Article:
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actors
Actors are the most common form of addressable and are suitable for most situations. The distinction is semantic and Actor interfaces are provided to facilitate the actor pattern.
Actors are never created or destroyed; they always exist conceptually. Not all actors in Orbit will be in-memory in the cluster at a given time. Actors which are in-memory are considered “activated” and those which are not are “deactivated”. The process of an actor being created in-memory is known as “Activation” and the process of an actor being removed from memory is known as “Deactivation”.
When a message is sent to an inactive actor, it will be placed somewhere in the pool of connected servers and activated. During the activation process, the actor’s state can be restored from a database. Actors are deactivated based on activity timeouts or server resource usage. Actor state can be persisted at any time or upon deactivation.

Actors

Just like with an Addressable, Actors are defined by interfaces and implementations.
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package orbit.carnival.actors
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import orbit.client.actor.ActorWithStringKey
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import orbit.client.actor.AbstractActor
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interface Game : ActorWithStringKey {
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suspend fun play(playerId: String): PlayedGameResult
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}
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class GameImpl() : AbstractActor(), Game {
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{
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override suspend fun play(playerId: String): PlayedGameResult {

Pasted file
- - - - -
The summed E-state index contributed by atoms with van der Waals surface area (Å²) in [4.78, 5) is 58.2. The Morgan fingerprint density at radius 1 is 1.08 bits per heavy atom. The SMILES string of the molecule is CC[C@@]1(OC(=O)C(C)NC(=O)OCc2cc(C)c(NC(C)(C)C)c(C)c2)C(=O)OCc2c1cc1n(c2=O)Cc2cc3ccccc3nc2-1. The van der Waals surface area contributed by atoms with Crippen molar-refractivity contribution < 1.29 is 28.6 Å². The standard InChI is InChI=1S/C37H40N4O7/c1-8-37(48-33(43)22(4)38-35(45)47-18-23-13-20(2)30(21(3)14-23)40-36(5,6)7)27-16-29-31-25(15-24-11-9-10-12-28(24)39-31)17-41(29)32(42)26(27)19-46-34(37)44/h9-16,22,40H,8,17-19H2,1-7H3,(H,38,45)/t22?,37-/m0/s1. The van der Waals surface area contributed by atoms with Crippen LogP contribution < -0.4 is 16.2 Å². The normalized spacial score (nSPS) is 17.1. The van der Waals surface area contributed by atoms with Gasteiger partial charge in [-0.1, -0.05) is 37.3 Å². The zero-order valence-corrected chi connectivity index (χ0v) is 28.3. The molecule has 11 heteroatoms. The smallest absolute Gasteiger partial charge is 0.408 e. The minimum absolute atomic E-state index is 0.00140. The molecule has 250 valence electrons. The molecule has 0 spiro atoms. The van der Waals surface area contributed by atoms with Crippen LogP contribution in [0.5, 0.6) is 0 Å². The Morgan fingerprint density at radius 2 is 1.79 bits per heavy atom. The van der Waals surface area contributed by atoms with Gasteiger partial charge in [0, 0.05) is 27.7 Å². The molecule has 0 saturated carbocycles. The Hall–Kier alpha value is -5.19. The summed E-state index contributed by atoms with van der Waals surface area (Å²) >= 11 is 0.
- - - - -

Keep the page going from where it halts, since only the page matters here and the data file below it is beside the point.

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... Game code
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}
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}
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Calling

Actors are called via a proxy. A proxy is created via the Orbit runtime context, typically Stage or AddressableContext.

Accessing the Proxy Factory

Kotlin
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// Via Orbit Client
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orbit.actorFactory.createProxy<Greeter>()
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// From an Addressable
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context.client.actorFactory.createProxy<Greeter>()
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Java
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// Via Orbit Client
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orbit.getActorFactory().createProxy(Greeter.class);
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// From an Addressable
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getContext().getClient().getActorFactory().createProxy(Greeter.class);
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Runtime Model

Orbit guarantees that only one activation of an actor with a given identity can exist at any one time in the cluster by default. As such, developers do not need to be concerned about keeping multiple activations/instances of an actor synchronized with one another.
By default, Orbit also guarantees that calls to actors can never be processed in parallel using safe execution mode. This means that developers do not need to worry about concurrent access to an actor. Two calls to an actor can not be processed in parallel.

Keys

Like all addressables, every actor in Orbit has a key. Additionally, to ensure they are type safe every actor interface must choose only one key type, this is achieved by extending one of the following actor interfaces. An example of how this works can be seen below.
Actor Interface
JDK Type
Orbit Type
ActorWithNoKey
N/A
NoKey
ActorWithStringKey
String
StringKey
ActorWithInt32Key
Integer
Int32Key
ActorWithInt64Key
Long
Int64Key
Last modified 1yr ago